When I started writing tests, around 2005, I was stoked just to have the tests.
When I started writing tests first, around 2006, I was excited because I was Doing The TDD.
A couple of years later I found that writing tests was getting really painful.
Painful because they were so damn hard to set up, and painful because I had to wait too damn long (on the order of 10-15 minutes) for the test suite to run.
I reacted to the pain by changing how I write my tests; I discovered mock objects.
My tests got faster, but they were still painful.
In 2008 I was talking with Corey Haines about test pain, object-oriented design, and “listening” to the former to influence the latter.
Scott Bellware also contributed much insight, forcing me to really think about what I hoped to gain from writing tests.
Those conversations help to crystallize it for me: the root cause of the pain was not the tests, but the design of the code under test.
I had been doing test-_first development_, not test-driven design.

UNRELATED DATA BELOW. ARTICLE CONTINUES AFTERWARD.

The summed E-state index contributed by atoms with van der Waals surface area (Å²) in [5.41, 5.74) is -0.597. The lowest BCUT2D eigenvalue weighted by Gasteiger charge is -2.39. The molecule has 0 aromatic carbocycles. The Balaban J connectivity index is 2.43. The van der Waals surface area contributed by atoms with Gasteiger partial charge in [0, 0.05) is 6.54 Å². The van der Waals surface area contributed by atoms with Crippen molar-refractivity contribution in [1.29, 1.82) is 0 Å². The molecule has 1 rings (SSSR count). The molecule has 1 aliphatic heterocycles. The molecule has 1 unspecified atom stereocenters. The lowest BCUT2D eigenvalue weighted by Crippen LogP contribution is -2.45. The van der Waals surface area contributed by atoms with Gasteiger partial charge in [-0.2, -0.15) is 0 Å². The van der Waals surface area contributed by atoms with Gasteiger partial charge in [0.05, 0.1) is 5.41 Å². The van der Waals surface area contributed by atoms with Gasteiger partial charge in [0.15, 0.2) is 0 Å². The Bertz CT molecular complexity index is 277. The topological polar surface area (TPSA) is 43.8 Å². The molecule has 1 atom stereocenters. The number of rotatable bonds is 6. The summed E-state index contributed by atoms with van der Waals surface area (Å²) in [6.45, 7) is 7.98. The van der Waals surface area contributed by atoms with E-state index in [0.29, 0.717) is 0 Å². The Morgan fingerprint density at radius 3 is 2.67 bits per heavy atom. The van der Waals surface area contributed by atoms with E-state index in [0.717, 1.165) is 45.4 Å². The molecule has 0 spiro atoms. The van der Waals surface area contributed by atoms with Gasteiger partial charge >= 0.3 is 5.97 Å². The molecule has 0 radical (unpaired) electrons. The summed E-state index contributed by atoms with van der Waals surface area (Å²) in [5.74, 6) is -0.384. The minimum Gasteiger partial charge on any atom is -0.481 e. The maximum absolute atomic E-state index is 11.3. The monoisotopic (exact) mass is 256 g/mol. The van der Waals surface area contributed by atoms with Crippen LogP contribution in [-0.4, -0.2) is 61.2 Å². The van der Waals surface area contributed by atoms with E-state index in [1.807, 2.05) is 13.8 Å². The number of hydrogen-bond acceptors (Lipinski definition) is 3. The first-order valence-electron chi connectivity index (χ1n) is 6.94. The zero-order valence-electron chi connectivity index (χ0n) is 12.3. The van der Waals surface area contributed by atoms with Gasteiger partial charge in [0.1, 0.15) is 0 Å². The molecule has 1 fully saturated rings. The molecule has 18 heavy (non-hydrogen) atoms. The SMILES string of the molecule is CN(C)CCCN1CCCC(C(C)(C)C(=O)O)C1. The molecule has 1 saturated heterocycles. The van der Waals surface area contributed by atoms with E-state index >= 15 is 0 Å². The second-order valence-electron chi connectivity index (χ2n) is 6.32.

In the years since I’ve honed my technique for driving design by listening to tests and I continue to seek out the ideas and experiences of other fast test fanatics.
The Ruby and Rails communities have accelerated this path for many.
I would say it’s not uncommon for new folks to get started where I was in 2005 or 2006.
What’s more exciting is the growing numbers who are starting to feel some pain in how they test.
The next step is to become more aware of that pain; lower your pain threshold and then make it stop hurting!
It’s a journey
It was by no means an overnight endeavour.
It literally took years of work for me to figure this out, and I’m both happy and proud to say that I’m still learning.
I hope by putting my experience out there, yours can be better, faster, MOAR!